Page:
"I saw him on the news before I ever met him," said Jean Rosthauser. "It occurred to me that in a sweat lodge you should share water, a pipe and sweat. At first I panicked. Then I thought it would be a cruel world that would turn its back on someone who has devoted his life to healing when he now needs healing. I don't think the world is cruel."
'It Doesn't Matter What I Think'
Richard Ketcham, the hospital's president, said it was a combination of the confusion that has surrounded other cases of health-care workers with AIDS and new guidelines from the Centers for Disease Control that had compelled him to ask Dr. Rzepkowski for his resignation, even though he personally agreed with Dr. Rzepkowski's statement on Friday that there was no risk of infection.
"If Dr. Rzepkowski had stayed on, and when he got very sick and died, what would the outcry have been then?" Mr. Ketcham asked. "In my role, I have to look at what the community thinks. It doesn't matter what I think.
"In a perfect world," he said, "where people would listen to facts and act rationally, I would not have had to take this action. But that's not the way reality is. This scares the heck out of people, and in a small community like this, the emergency room would be closed because of the outcry. It would not take a lot of people to wreak havoc."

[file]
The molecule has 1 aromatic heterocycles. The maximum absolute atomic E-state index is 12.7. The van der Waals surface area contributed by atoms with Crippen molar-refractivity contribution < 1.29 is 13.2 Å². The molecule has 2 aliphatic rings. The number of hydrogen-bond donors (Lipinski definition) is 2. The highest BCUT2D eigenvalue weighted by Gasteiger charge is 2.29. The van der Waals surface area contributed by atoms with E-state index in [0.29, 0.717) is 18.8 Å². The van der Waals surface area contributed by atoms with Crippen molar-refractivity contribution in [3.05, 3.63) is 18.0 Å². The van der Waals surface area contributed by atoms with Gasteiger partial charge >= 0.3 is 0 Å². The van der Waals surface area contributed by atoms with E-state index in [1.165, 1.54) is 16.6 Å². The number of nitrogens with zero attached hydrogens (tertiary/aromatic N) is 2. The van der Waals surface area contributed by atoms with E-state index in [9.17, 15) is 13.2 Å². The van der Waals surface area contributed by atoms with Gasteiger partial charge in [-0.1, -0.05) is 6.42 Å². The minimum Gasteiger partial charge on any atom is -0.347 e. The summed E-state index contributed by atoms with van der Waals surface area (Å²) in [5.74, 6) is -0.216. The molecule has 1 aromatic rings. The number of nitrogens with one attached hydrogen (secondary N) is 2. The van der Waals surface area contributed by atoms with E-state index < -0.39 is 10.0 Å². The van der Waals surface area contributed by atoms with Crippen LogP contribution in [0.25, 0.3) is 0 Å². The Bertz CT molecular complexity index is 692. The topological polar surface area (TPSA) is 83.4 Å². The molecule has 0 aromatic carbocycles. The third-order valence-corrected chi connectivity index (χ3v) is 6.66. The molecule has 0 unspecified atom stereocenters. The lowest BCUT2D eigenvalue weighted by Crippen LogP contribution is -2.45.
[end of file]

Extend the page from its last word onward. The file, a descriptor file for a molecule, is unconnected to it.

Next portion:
The Federal guidelines, issued July 12, recommend that doctors refrain from "exposure-prone" procedures, but leave it to individual panels of community experts to arrive at their own lists, inviting varying interpretations. Brooks Memorial chose to define the guidelines for itself, and took a conservative path, refraining infected doctors from doing anything from complicated surgeries to simple stitches.
The fine points of medical treatment were not on the minds of people who spoke at the fair. But moral questions were. Kevin Muldowney, a 26-year-old assistant to a State Senator, said he had received a letter. The doctor had treated him for a broken finger in April, he said.
"I thought he and the hospital had done the right thing," Mr. Muldowney said. "But when I found out that he's known about his condition since 1985, I began to wonder."
Another man, who did not want to give his name, said: "Yeah, he treated my wife and I'm angry. Someone ought to tell him he's not God."
Later that night, Dr. Rzepkowski confronted the questions in chants and prayers inside his sweat lodge.
The moon glowed in the clearing. The doctor paused, and could be heard saying quietly: "Who may climb to the top of the mountain and look down to judge another? With the star of knowledge, we will know that each man must walk his own path."